You will lie on a bed or sit on the edge of a bed or a chair and rest your head and arms on a table. A small needle is used to put numbing medicine into the skin over the part of your lung that has fluid in it. Then the healthcare provider puts in the thoracentesis needle. It goes in above a rib and into the space between the lining of the outside of your lungs and your chest wall (called the pleural space). You may feel pressure. The fluid then drains out or is pulled into a syringe. It's sent to a lab to be checked for cancer. Ask your healthcare provider if you'll be able to drive yourself home after this test.

Thoracotomy or thoracoscopy 

Thoracotomy and thoracoscopy are types of surgery done in an operating room. The surgeon opens up your chest to look for lung cancer. This is often done when the healthcare provider can’t make a clear diagnosis using any of the other methods. If possible, the surgeon takes out the entire tumor.    

How it is done

You must be in the hospital for a thoracotomy. An IV (intravenous) line is put into a vein in your hand or arm. It's used to give you medicine that makes you sleep and not feel pain during the surgery. The surgeon cuts between your ribs to reach your lungs and look for diseased tissue. Some or all of the diseased tissue is taken out and sent to a lab to be checked for cancer. When you wake up, you'll have a tube in your chest to drain air, fluid, and blood. You may need to stay in the hospital for a couple of days. During that time, you will get pain medicine.

A thoracoscopy is much the same, but smaller cuts are used. It might be done to look at and take a biopsy from the outer surface or the linings of the lungs and other nearby structures. Like a thoracotomy, you get medicine so that you sleep during the surgery. But instead of making one long cut, the surgeon makes a few small cuts in the chest wall. A long, thin tool with a small camera on the end is put in through one of the cuts so the surgeon can see inside your body. Long, thin tools are then put in through the other cuts to take out samples of any diseased tissue. Because the cuts are smaller, people often recover more quickly from this type of procedure.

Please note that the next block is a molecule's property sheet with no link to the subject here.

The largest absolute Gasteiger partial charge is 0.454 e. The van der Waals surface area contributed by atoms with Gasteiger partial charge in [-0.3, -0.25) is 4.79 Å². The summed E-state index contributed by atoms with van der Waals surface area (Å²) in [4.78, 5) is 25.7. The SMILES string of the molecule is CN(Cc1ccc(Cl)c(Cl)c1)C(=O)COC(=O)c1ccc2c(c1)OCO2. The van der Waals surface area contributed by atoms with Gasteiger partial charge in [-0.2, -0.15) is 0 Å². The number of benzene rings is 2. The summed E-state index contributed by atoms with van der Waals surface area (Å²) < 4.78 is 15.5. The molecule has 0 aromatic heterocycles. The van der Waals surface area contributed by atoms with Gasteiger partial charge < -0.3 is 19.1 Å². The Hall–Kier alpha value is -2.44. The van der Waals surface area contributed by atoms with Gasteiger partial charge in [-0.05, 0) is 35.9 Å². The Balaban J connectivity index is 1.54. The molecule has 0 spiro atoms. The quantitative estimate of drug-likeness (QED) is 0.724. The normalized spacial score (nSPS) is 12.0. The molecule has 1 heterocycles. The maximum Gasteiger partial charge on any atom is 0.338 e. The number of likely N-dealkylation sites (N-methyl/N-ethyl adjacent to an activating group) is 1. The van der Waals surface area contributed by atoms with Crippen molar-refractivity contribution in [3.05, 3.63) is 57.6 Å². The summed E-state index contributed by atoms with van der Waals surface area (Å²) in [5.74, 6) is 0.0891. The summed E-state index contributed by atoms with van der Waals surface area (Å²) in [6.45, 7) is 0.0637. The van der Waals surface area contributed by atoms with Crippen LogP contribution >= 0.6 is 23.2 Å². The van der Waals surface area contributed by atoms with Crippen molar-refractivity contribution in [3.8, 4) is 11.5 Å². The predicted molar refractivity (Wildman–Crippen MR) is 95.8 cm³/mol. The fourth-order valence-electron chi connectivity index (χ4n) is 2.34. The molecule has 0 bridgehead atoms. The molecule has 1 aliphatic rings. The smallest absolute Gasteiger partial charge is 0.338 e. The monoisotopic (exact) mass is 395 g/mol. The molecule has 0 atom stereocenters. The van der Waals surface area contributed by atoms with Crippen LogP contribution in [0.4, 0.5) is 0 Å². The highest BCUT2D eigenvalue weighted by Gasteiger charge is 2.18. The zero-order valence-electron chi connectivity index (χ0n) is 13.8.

Getting your test results

Ask your healthcare provider how long it will take to get your test results and how you'll get them. Will it be a phone call? Do you need to set up an appointment?

If lung cancer is found, your provider will talk with you about other tests you may need. Make sure you understand the results and what your next steps should be.   

Online Medical Reviewer: Kimberly Stump-Sutliff RN MSN AOCNS
Online Medical Reviewer: L Renee Watson MSN RN
Online Medical Reviewer: Preeti Sudheendra MD
Date Last Reviewed: 2/1/2021
© 2021 The StayWell Company, LLC. All rights reserved. This information is not intended as a substitute for professional medical care. Always follow your healthcare provider's instructions.